As we finished putting together the 50 word manifesto and saw the three party leaders looking up from the page I got goosebumps. The thought that we’d successfully pushed real issues, from real people, under the noses of Brown, Cameron and Clegg’s political elite is very rewarding.
The ideas are stunning in their simplicity and practical application, and most people who read them end up nodding (do give ‘em a glance). Yet…
There’s an irony to the lack of press coverage
We put out a press release detailing the ideas, the politicians’ responses and what they were saying, yet not a dickie bird was said in the press (unlike a comment on Barclaycard’s proposed new reward scheme for example).
There is a certain irony to this though, as I first had the idea for something like this way back in 2008 after watching a press conference with Gordon Brown talking about direct debits, as detailed in this blog: political reporters are you out of touch copied here for ease.
“Political reporters: are you out of touch?
I watched the government’s gas and electricity press conference on Sky news yesterday. It’s a massively important subject that’s blighting the lives of many across the UK, so the prime minister and cabinet ministers were there to answer for their strategy. As I listened to the announcement, I was met by a raft of good and bad, with many serious issues that needed addressing (for an example see my last blog, ‘Does the PM understand Direct Debits?’).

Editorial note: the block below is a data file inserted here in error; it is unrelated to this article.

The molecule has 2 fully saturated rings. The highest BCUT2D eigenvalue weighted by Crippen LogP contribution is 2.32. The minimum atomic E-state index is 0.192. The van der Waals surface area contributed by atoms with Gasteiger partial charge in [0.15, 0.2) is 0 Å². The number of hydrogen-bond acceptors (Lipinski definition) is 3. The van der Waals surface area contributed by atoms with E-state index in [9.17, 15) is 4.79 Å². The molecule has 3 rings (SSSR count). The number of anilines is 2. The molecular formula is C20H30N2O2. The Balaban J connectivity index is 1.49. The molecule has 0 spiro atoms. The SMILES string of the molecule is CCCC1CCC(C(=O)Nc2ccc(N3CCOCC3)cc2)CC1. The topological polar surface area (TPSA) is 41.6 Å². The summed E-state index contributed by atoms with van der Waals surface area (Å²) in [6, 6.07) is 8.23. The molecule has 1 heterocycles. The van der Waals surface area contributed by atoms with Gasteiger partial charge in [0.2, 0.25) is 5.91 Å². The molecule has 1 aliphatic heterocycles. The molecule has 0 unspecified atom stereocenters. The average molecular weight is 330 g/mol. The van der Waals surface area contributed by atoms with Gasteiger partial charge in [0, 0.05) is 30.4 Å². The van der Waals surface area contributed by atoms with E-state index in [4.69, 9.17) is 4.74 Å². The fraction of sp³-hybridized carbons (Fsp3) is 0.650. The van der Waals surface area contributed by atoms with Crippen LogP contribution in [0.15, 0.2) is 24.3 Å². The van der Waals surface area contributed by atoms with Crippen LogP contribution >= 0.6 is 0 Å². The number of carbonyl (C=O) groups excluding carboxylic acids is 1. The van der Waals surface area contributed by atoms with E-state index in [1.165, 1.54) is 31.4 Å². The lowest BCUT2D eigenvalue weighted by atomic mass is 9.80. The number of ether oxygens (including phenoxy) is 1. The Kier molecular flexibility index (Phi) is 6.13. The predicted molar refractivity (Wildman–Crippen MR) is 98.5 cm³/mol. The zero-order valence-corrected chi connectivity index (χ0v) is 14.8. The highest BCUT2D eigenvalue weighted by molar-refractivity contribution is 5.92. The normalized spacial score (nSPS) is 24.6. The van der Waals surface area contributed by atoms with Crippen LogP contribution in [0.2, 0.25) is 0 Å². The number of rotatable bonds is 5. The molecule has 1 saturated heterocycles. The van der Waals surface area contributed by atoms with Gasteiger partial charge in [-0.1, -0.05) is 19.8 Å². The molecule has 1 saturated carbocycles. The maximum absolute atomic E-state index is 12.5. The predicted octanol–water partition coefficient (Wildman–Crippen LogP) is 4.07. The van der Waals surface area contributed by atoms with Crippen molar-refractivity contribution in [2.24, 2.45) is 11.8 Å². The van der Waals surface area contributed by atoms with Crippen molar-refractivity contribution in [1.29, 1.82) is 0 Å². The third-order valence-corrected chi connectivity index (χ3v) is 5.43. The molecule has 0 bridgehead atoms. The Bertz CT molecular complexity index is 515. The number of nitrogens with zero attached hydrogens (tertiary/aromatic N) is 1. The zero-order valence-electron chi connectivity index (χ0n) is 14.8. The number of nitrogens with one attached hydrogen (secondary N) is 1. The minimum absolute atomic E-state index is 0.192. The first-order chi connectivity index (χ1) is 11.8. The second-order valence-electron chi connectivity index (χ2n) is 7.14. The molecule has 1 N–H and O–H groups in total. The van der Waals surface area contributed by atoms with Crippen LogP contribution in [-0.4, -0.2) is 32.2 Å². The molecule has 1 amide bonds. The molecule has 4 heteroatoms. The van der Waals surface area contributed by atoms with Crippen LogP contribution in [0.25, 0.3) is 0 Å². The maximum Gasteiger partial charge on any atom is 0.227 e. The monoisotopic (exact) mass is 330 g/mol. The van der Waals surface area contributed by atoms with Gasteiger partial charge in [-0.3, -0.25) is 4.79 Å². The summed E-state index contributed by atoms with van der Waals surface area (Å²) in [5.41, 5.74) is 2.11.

The first reporter to ask a question was the BBC’s political editor Nick Robinson who asked “how quickly will these measures take effect and will there be a windfall tax?” Perfectly reasonable stuff…
Then the next two said:
“Do you regret not calling an election last year?”
“On the anniversary of 9-11 what do you think of terrorist measures?”
My point on highlighting it isn’t that their questions weren’t valid, but that they had been asked countless times that week already and the issue of energy direct debits, which is crucial to millions of homes in this country, is rarely mentioned and this was its chance.
In fact there are still holes in the policy now which are slowly being addressed. Perhaps more attention and focus then may have helped.
The idea that we should try and create a consumer manifesto came from this slight pet peeve of politicians’ perception of public interest being dictated by what the media are focused on in Westminster.
It took a while for the ideas to crystallise and it was only after the savings interest petition that we came up with the 50 words concept. But I’m really glad we got it done, and it’s one of the things on MSE I’m most proud of.
Thankfully this site is now so big (we’re looking to top 9m unique users this month) the message can get out there anyway.